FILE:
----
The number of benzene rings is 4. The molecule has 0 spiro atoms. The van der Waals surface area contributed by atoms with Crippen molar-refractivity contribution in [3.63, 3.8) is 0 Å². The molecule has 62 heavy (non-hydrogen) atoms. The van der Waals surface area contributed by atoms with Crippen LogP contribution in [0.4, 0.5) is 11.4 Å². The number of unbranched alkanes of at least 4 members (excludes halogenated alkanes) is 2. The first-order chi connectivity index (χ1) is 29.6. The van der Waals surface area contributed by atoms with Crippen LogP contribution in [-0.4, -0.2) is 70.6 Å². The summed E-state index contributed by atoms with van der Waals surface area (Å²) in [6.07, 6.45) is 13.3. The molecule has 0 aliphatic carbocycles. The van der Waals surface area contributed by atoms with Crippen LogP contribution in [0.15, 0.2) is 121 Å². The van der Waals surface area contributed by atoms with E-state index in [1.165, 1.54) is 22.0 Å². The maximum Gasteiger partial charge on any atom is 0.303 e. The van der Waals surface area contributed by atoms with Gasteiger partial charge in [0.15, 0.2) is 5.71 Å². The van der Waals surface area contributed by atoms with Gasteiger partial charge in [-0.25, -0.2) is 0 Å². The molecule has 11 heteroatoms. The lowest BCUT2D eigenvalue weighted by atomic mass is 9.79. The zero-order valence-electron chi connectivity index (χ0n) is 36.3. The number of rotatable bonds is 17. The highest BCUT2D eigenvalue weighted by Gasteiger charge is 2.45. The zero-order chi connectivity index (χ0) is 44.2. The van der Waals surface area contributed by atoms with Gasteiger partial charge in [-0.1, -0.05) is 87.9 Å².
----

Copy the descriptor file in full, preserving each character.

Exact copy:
The number of benzene rings is 4. The molecule has 0 spiro atoms. The van der Waals surface area contributed by atoms with Crippen molar-refractivity contribution in [3.63, 3.8) is 0 Å². The molecule has 62 heavy (non-hydrogen) atoms. The van der Waals surface area contributed by atoms with Crippen LogP contribution in [0.4, 0.5) is 11.4 Å². The number of unbranched alkanes of at least 4 members (excludes halogenated alkanes) is 2. The first-order chi connectivity index (χ1) is 29.6. The van der Waals surface area contributed by atoms with Crippen LogP contribution in [-0.4, -0.2) is 70.6 Å². The summed E-state index contributed by atoms with van der Waals surface area (Å²) in [6.07, 6.45) is 13.3. The molecule has 0 aliphatic carbocycles. The van der Waals surface area contributed by atoms with Crippen LogP contribution in [0.15, 0.2) is 121 Å². The van der Waals surface area contributed by atoms with E-state index in [1.165, 1.54) is 22.0 Å². The maximum Gasteiger partial charge on any atom is 0.303 e. The van der Waals surface area contributed by atoms with Gasteiger partial charge in [0.15, 0.2) is 5.71 Å². The van der Waals surface area contributed by atoms with Gasteiger partial charge in [-0.25, -0.2) is 0 Å². The molecule has 11 heteroatoms. The lowest BCUT2D eigenvalue weighted by atomic mass is 9.79. The zero-order valence-electron chi connectivity index (χ0n) is 36.3. The number of rotatable bonds is 17. The highest BCUT2D eigenvalue weighted by Gasteiger charge is 2.45. The zero-order chi connectivity index (χ0) is 44.2. The van der Waals surface area contributed by atoms with Gasteiger partial charge in [-0.1, -0.05) is 87.9 Å².